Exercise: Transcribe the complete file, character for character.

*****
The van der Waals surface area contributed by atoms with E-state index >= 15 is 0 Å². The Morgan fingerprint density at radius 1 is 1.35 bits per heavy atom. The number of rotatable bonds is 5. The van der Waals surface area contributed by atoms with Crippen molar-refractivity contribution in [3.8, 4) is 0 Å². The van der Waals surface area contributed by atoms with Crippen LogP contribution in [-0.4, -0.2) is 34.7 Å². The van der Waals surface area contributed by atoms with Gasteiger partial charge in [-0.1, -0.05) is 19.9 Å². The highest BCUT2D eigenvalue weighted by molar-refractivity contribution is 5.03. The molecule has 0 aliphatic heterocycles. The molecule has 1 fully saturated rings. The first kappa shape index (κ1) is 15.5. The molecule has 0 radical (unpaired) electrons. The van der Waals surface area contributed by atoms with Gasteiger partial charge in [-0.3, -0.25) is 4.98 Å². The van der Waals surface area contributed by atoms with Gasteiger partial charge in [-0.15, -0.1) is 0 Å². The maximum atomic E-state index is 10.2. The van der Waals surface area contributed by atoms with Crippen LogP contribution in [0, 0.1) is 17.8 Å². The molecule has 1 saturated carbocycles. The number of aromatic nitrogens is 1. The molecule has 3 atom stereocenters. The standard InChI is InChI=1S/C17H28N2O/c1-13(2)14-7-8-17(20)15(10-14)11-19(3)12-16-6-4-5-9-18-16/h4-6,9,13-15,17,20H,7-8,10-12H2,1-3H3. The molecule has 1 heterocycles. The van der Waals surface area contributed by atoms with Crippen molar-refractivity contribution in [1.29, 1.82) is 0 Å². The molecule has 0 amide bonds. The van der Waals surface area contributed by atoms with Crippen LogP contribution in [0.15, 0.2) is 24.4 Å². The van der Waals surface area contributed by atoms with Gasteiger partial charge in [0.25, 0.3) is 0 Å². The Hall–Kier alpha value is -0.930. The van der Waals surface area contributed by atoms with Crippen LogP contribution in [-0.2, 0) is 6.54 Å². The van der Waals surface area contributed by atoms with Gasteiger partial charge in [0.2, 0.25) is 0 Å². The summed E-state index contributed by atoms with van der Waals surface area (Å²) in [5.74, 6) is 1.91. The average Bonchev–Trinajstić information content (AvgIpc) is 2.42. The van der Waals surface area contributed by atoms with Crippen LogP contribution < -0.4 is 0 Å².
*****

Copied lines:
The van der Waals surface area contributed by atoms with E-state index >= 15 is 0 Å². The Morgan fingerprint density at radius 1 is 1.35 bits per heavy atom. The number of rotatable bonds is 5. The van der Waals surface area contributed by atoms with Crippen molar-refractivity contribution in [3.8, 4) is 0 Å². The van der Waals surface area contributed by atoms with Crippen LogP contribution in [-0.4, -0.2) is 34.7 Å². The van der Waals surface area contributed by atoms with Gasteiger partial charge in [-0.1, -0.05) is 19.9 Å². The highest BCUT2D eigenvalue weighted by molar-refractivity contribution is 5.03. The molecule has 0 aliphatic heterocycles. The molecule has 1 fully saturated rings. The first kappa shape index (κ1) is 15.5. The molecule has 0 radical (unpaired) electrons. The van der Waals surface area contributed by atoms with Gasteiger partial charge in [-0.3, -0.25) is 4.98 Å². The van der Waals surface area contributed by atoms with Gasteiger partial charge in [-0.15, -0.1) is 0 Å². The maximum atomic E-state index is 10.2. The van der Waals surface area contributed by atoms with Crippen LogP contribution in [0, 0.1) is 17.8 Å². The molecule has 1 saturated carbocycles. The number of aromatic nitrogens is 1. The molecule has 3 atom stereocenters. The standard InChI is InChI=1S/C17H28N2O/c1-13(2)14-7-8-17(20)15(10-14)11-19(3)12-16-6-4-5-9-18-16/h4-6,9,13-15,17,20H,7-8,10-12H2,1-3H3. The molecule has 1 heterocycles. The van der Waals surface area contributed by atoms with Crippen molar-refractivity contribution in [1.29, 1.82) is 0 Å². The molecule has 0 amide bonds. The van der Waals surface area contributed by atoms with Crippen LogP contribution in [0.15, 0.2) is 24.4 Å². The van der Waals surface area contributed by atoms with Gasteiger partial charge in [0.25, 0.3) is 0 Å². The Hall–Kier alpha value is -0.930. The van der Waals surface area contributed by atoms with Crippen LogP contribution in [-0.2, 0) is 6.54 Å². The van der Waals surface area contributed by atoms with Gasteiger partial charge in [0.2, 0.25) is 0 Å². The summed E-state index contributed by atoms with van der Waals surface area (Å²) in [5.74, 6) is 1.91. The average Bonchev–Trinajstić information content (AvgIpc) is 2.42. The van der Waals surface area contributed by atoms with Crippen LogP contribution < -0.4 is 0 Å².